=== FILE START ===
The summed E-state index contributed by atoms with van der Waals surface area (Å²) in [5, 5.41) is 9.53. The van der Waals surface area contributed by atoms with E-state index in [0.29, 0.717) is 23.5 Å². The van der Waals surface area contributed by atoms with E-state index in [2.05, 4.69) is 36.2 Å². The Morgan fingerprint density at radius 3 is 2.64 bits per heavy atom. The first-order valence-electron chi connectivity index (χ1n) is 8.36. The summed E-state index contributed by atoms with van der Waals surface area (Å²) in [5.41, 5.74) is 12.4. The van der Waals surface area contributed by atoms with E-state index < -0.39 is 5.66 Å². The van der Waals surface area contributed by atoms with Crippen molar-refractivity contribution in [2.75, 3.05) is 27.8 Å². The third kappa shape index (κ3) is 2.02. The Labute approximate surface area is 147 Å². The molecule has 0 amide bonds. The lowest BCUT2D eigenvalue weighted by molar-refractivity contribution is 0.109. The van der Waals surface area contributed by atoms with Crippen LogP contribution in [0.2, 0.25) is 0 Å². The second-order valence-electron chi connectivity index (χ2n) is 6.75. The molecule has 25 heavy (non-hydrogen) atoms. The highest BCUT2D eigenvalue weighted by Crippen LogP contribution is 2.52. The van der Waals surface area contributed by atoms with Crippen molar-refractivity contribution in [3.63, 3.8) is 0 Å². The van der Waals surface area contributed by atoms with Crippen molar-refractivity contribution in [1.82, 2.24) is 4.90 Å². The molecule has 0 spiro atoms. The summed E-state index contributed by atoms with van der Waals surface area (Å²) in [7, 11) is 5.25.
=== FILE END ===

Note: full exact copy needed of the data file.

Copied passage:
The summed E-state index contributed by atoms with van der Waals surface area (Å²) in [5, 5.41) is 9.53. The van der Waals surface area contributed by atoms with E-state index in [0.29, 0.717) is 23.5 Å². The van der Waals surface area contributed by atoms with E-state index in [2.05, 4.69) is 36.2 Å². The Morgan fingerprint density at radius 3 is 2.64 bits per heavy atom. The first-order valence-electron chi connectivity index (χ1n) is 8.36. The summed E-state index contributed by atoms with van der Waals surface area (Å²) in [5.41, 5.74) is 12.4. The van der Waals surface area contributed by atoms with E-state index < -0.39 is 5.66 Å². The van der Waals surface area contributed by atoms with Crippen molar-refractivity contribution in [2.75, 3.05) is 27.8 Å². The third kappa shape index (κ3) is 2.02. The Labute approximate surface area is 147 Å². The molecule has 0 amide bonds. The lowest BCUT2D eigenvalue weighted by molar-refractivity contribution is 0.109. The van der Waals surface area contributed by atoms with Crippen LogP contribution in [0.2, 0.25) is 0 Å². The second-order valence-electron chi connectivity index (χ2n) is 6.75. The molecule has 25 heavy (non-hydrogen) atoms. The highest BCUT2D eigenvalue weighted by Crippen LogP contribution is 2.52. The van der Waals surface area contributed by atoms with Crippen molar-refractivity contribution in [3.63, 3.8) is 0 Å². The van der Waals surface area contributed by atoms with Crippen molar-refractivity contribution in [1.82, 2.24) is 4.90 Å². The molecule has 0 spiro atoms. The summed E-state index contributed by atoms with van der Waals surface area (Å²) in [7, 11) is 5.25.